Breaking down where Kevin Durant has been the hottest since the Russell Westbrook injury


Jan 27, 2014; Oklahoma City, OK, USA; Atlanta Hawks point guard Shelvin Mack (8) handles the ball against Oklahoma City Thunder small forward Kevin Durant (35) during the fourth quarter at Chesapeake Energy Arena. Mandatory Credit: Mark D. Smith-USA TODAY Sports

It’s no secret that Kevin Durant has been playing some of the best basketball of his career over the last month.

Last night, KD went for 41 points, including a pair of jumpers in the final seconds to lift OKC past Atlanta for a 111-109 victory.

It’s the shooting of Durant that has been most impressive since Russell Westbrook was sidelined after Christmas.

With Westbrook in the lineup, Durant was still one of the best in the league averaging 28.2 points per game on 49.9/44.6/88.5 shooting splits.

But since Westbrook went out, Durant has taken his game to another level that most of us didn’t expect to see without Russ. He’s upped his field goal attempts to 22.4 from 18.3 per game, he’s getting to the line more and scoring more (36.5 PPG over the last 17 games). The shooting splits during that time are 53.7/41.3/87.4.

Durant’s three-point percentage has dipped some without Westbrook, which shouldn’t be a surprise. Westbrook draws a ton of attention and I still do feel like I saw Durant getting better looks overall with him in the lineup.

The amazing thing is that what Durant is doing more of, primarily handling the ball in the pick-and-roll, he’s improved his efficiency in.

Here is a look at Durant’s shot chart with Russ in the lineup this season:

Here it is over the last 17 games without him:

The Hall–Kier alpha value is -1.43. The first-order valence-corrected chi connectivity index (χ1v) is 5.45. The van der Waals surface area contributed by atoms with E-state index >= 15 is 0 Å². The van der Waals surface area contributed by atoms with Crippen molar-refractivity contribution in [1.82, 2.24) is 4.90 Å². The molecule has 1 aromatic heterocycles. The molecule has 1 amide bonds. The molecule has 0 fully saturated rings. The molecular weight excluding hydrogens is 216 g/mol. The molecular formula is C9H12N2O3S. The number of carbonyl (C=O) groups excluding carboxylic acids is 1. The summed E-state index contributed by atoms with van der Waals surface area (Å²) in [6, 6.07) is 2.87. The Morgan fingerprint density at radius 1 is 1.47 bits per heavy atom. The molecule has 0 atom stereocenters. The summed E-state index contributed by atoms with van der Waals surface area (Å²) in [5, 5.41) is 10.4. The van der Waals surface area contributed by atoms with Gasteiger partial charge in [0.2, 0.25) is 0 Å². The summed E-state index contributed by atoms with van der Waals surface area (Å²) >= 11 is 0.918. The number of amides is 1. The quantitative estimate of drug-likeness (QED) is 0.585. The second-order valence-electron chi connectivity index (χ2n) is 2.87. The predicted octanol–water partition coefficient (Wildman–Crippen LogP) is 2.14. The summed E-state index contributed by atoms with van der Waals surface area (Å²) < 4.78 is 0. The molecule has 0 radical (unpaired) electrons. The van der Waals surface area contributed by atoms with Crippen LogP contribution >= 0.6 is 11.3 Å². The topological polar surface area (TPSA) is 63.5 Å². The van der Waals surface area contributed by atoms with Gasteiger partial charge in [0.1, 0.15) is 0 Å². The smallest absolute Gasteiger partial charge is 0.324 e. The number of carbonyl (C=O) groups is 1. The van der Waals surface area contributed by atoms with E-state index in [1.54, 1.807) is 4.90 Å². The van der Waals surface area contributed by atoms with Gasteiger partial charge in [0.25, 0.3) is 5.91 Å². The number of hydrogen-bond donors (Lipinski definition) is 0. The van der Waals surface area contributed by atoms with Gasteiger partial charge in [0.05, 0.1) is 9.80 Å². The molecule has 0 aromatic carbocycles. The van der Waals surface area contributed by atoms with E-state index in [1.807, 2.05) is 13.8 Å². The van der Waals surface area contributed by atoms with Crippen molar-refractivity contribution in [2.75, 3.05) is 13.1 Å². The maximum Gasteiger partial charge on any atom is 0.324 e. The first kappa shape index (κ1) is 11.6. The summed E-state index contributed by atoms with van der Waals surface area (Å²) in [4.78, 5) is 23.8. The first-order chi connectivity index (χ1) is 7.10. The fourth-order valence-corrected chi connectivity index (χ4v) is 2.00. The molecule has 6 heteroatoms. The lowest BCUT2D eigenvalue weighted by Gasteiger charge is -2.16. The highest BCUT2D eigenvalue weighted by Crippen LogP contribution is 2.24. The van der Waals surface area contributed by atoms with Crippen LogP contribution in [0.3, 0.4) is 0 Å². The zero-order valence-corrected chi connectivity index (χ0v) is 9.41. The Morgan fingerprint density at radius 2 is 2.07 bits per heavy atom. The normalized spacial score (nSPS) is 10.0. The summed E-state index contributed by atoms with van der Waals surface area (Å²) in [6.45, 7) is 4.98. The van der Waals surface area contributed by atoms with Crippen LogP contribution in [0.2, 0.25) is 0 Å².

You can see that Durant seems to be working a lot more on the right side of the floor. He takes nearly twice as many three-pointers from the right side than the left. This is because typically the pick-and-roll ball handler in the Thunder’s offense starts on the right wing. When it was Westbrook, Durant would spot up a lot on the opposite side.

The two areas that really stand out are inside the arc on the right side. From the right elbow extended and the short corner, Durant was not shooting a good percentage with Westbrook in the lineup. Without Russ, that’s where he has been most deadly.

I think this is because Durant is more certain what he is going to do with Westbrook out of the lineup and that’s to shoot more. So when he’s making moves to drive right, it’s with the idea now to get his own shot almost every time.

You can see the balance with which Durant fills up this shot chart. He’s taking a good deal of shots from just about every area within the three-point line, and he’s efficient from everywhere. That’s what makes him most deadly. Durant knows he’s a good shooter from anywhere and there’s no place the defense can force him. So when the double came last night vs. Atlanta, Durant just went away from it and knew that wherever he would end up, he was going to get a good shot. He’s just that good.

One key to Durant is his ability to pull up for a jump shot. He’s in the top 10 in the NBA in pull-up jump shot attempts per game at 7.3. And among NBA players attempting at least five pull-up jump shots per game, Durant is first converting them at 45.5 percent.

That number is incredible considering that when Durant is driving to the rim, he’s shooting 57.7 percent. Only LeBron James is shooting a higher percentage (63.2) when driving to the rim among NBA players driving at least five times per game.

We really don’t even need to break down much more how Durant is shooting lights out over the last month. It just needs to be noted that this is the best, most complete offensive attack he has ever displayed. It’s why he is the most deserving of the MVP award at this point in the season.

When Westbrook gets back, I don’t think Durant will have any problem continuing what he’s doing, or at least that it won’t be Westbrook holding him back. He will get more open shots with Russ in the lineup and the lower shooting numbers he had while Russ was in this year, I’d just chalk up to a slow start for Durant.

We’ll probably start seeing Durant come back to reality some time. But even his reality has him better than anyone else.